Would you live in a so-called “ghost village” if you only had to pay $500 for a house? Here in the United States, you can barely even get a studio apartment for that price. So why are these akiya (unoccupied homes) selling for such a bargain in Japan?
While the U.S. housing market has only gotten hotter as of late, in Japan negative population growth, combined with mass migration to urban areas, has created a housing vacuum, resulting in a rural vacancy rate of approximately 16 percent, according to a May 2021 report from the Organization for Economic Cooperation and Development.
According to Japan’s most recent Housing and Land Survey from 2018, the result of this rural vacancy rate is about 8.49 million akiya — perfectly normal rural homes that exist in empty neighborhoods often referred to as “ghost villages.”
Local governments have been trying to incentivize buying these properties in order to boost rural populations. Officials believe that repopulation efforts (such as the low price tag) will ultimately help to revitalize these rural areas and eventually lead to a possible national economic boon. Japanese Prime Minister Yoshihide Suga began his term in office with an urgent mandate seeking to bridge the country’s urban-rural divide. Subsequently, many regional areas are responding by offering everything from subsidies for home renovations to tax breaks for those who purchase akiya.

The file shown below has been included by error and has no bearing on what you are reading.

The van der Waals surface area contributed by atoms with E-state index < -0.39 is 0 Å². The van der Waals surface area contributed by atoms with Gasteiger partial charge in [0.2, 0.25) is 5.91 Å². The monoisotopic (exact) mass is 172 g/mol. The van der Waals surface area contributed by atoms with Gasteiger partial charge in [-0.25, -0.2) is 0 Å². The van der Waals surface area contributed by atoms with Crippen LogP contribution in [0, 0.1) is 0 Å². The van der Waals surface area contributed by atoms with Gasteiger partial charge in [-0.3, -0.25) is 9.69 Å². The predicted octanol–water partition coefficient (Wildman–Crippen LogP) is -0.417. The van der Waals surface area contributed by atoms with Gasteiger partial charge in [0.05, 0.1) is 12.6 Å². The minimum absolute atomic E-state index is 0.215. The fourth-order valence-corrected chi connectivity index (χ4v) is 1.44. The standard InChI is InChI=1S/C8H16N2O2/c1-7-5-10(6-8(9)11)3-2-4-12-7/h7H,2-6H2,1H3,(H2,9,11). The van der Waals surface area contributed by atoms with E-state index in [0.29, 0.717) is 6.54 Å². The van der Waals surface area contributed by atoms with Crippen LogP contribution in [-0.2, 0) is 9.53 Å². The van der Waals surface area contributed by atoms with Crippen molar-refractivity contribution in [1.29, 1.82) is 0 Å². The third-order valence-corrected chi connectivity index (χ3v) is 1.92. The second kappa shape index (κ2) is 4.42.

Recently, another strategy has been applied to entice akiya buyers: “akiya banks.” These are real estate websites that exclusively offer these ghost village homes in specific communities for rock bottom prices. The project has proven hugely successful in places like the country’s Wakayama prefecture, where about a third of the region’s available homes have been sold since 2015. The listings on Wakayama’s akiya bank have ranged anywhere from $800 on up – a strong selling point for those looking to own a home that isn’t too far from a large city (Osaka).
Granted, many of these abandoned homes are what we in the U.S. would deem as “fixer-uppers,” a prospect that does’t necessarily appeal to many young Japanese people. Douglas Sutherland, the senior economist for Japan at the Organization for Economic Cooperation and Development, feels that the failure of the akiya program could be due to “generally less interest in DIY home renovations [here] than there are in the U.S.” This translates to these properties not being worth the time or money, making them a less than hot commodity for young professionals.
And this could be true, as renovation costs (outside of those subsidized by the government) could get expensive quick — especially since the houses would most likely have to be brought up to code. Additionally, the property rights in Japan make it extremely difficult to simply knock down the akiya and start from scratch, as the potential buyer would still need approval from the “technical homeowner.” Obstacles like these are just another reason why these homes are continuing to sit vacant, unable to be knocked down but impossible to renovate without an excess of funds.
In the future, the Japanese government may choose to amend some of these legal obstructions in an effort to make the akiya even more desirable to buyers. Until then, these abandoned homes will continue to sit vacant in their ghost villages – at least until the right buyer comes along and is swayed by the prospect of owning a too-good-to-be-true $500 home.